Detail of an automatic gear shifter in a new, modern car. Modern car interior with close-up of automatic transmission and cockpit background
You’d think if Toyota and its new semi-captive partner Subaru were to get together to build a sports car, they might take a nice reliable Toyota engine (like Lotus does) and put it into a sophisticated Subaru chassis to make an affordable all-weather four-wheel drive sports car.
Nope – they pretty much did just the opposite, putting a Subaru flat-four engine enhanced by Toyota’s direct fuel injection system into a purpose-built rear-wheel drive chassis.
Variants of the car are being sold in Canada as a Subaru BRZ or a Scion FR-S; Toyota has a version for USA and various RoW (Rest of World) markets called GT86.
I had my first chance to sit in a FR-S, let alone drive one, this past Saturday at a slalom event organized by the ‘Push It To The Limit’ solo racing series.
They invited Scion, Toyota’s youth-oriented brand, to bring some cars and toss some journos into them.
For those who don’t know how a slalom works, a bunch of orange plastic pylons turn a parking lot (in this case, Bramalea’s GO Train Station South Lot) into a mini-road course, the cars negotiate the circuit one at a time.
Timing is by electronic beam, so there are no arguments.
Precision is critical. Hitting pylons costs you a second per cone, and the competition is typically so tight this will be enough to drop you out of contention.
(In Driver Training programs, we call pylons ?lawyers’ children?, to focus students’ attention on the importance of NOT hitting them.)
Like most of my motorsport endeavours, I have one year of slalom experience forty times; it seems I get about as fast as I am going to get after a few laps, and it never gets any better, so no need to flog the thing to death.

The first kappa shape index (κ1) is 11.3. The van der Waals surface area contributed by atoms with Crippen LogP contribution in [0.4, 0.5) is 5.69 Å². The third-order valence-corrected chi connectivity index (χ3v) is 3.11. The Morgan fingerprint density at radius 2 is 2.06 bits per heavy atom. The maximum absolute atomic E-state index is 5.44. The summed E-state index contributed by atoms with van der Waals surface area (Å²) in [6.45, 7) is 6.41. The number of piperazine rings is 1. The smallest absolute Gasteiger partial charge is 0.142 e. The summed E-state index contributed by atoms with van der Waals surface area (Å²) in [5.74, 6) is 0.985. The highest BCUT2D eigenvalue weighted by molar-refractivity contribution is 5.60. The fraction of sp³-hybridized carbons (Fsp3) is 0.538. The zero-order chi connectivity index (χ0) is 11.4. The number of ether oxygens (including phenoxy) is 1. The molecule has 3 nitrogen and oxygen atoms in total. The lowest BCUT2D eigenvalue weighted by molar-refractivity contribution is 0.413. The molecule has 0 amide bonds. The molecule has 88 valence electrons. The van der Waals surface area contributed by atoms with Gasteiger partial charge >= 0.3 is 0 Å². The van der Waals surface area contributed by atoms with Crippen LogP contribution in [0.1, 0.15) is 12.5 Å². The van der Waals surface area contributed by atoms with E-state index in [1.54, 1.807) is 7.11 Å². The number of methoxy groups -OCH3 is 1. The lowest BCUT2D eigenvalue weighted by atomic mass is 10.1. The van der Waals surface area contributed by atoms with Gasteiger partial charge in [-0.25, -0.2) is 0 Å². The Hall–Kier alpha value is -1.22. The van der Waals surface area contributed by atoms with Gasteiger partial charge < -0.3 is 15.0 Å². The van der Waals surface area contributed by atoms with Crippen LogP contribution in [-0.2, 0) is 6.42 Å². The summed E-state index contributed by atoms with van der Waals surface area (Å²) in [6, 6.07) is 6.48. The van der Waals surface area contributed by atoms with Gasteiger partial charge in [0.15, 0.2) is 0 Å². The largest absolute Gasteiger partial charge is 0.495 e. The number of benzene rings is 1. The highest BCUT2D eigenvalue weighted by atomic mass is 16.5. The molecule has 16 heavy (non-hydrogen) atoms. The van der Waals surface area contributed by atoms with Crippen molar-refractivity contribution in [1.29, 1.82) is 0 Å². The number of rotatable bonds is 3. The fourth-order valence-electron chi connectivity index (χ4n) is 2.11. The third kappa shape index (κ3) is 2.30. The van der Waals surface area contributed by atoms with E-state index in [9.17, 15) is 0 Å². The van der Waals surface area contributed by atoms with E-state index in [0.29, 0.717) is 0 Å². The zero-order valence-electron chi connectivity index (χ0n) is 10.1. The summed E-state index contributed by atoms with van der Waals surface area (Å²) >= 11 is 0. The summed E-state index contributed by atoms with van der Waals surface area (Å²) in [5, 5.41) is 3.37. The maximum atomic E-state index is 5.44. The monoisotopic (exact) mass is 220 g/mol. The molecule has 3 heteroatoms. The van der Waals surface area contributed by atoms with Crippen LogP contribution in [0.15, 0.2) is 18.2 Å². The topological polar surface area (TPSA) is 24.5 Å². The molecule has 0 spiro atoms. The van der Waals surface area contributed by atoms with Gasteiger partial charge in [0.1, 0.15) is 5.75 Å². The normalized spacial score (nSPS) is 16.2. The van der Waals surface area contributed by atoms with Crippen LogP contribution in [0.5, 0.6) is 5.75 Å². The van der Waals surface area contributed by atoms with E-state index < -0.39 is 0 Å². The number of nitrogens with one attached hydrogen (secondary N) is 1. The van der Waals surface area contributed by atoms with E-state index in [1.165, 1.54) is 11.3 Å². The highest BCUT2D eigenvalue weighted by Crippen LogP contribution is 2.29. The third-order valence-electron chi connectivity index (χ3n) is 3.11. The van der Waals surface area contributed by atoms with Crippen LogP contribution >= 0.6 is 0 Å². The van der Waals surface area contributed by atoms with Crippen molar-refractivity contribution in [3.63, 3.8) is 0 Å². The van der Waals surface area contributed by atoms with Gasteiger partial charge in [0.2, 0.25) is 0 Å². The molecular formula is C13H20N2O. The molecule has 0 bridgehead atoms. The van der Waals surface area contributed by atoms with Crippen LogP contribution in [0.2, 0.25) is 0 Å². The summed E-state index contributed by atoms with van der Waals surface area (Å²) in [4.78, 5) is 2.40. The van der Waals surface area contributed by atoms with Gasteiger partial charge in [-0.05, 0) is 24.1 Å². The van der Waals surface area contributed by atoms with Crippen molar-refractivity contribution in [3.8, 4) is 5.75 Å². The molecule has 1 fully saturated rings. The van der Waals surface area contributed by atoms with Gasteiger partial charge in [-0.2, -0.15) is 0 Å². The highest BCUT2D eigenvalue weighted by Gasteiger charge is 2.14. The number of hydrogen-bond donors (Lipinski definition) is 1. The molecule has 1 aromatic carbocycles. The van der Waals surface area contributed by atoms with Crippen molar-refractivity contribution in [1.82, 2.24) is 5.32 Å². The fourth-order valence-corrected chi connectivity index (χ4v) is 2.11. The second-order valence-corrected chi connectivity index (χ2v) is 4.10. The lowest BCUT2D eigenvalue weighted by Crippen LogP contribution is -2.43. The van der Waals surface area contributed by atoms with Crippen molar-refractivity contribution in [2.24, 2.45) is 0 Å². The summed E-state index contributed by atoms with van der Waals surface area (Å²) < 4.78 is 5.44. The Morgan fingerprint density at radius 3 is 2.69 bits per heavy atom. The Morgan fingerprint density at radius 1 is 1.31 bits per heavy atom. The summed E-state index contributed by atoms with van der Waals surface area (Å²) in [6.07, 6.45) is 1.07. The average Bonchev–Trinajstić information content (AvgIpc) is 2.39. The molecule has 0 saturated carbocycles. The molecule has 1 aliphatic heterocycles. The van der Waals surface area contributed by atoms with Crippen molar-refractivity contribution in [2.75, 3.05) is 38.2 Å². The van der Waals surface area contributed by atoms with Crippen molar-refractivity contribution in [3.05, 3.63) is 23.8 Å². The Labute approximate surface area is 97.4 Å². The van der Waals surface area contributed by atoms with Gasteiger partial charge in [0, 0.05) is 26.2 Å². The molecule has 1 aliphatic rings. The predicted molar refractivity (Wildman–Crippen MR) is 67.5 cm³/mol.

Now, three laps of a pylon course, taking in the neighbourhood of 45 seconds each, is hardly enough to take the measure of a car.
But I can tell you that the FR-S feels decently quick, it turns in well, the gearbox is sweet, clutch engagement is very good, the seats are comfy yet supportive, the HVAC controls are maybe a shade too economical looking, and the traction control system seems perhaps just a shade too effective for this sort of thing, cutting power just when you think you might need it most.
That said, one of the best laps of the day in a FR-S – 42.0 flat – was apparently done (not by me…) with the traction control system active, suggesting something I have long suspected, that there may be a different driving technique needed for a car using these chassis control systems.
I hope to get a longer-than-two-minute test drive in an FR-S or BRZ soon.
Another interesting aspect of solo racing – several of the cars here had their licence plates blanked out with tape. (I actually had to download a Free Trial version of Photoshop to blur this plate further; I could make out the number underneath the original green tape. I’m sure the owner of this car would have been thrilled if he had tried to mask his plate, only for me to turn him into an Internet star…)
I understand this is due to paranoia about insurance companies finding out that these drivers might actually be having fun in their cars, might be learning how to become better drivers by improving their car control, and might have made their cars safer by installing roll bars.
Well-based paranoia too, because – well, having fun, better drivers, safer cars: insurance companies couldn’t have any of that, now could they?
I personally know one chap with a perfect driving record who had his insurance cancelled just because he had a roll cage in his car.
Must be a hooligan – no other possible explanation…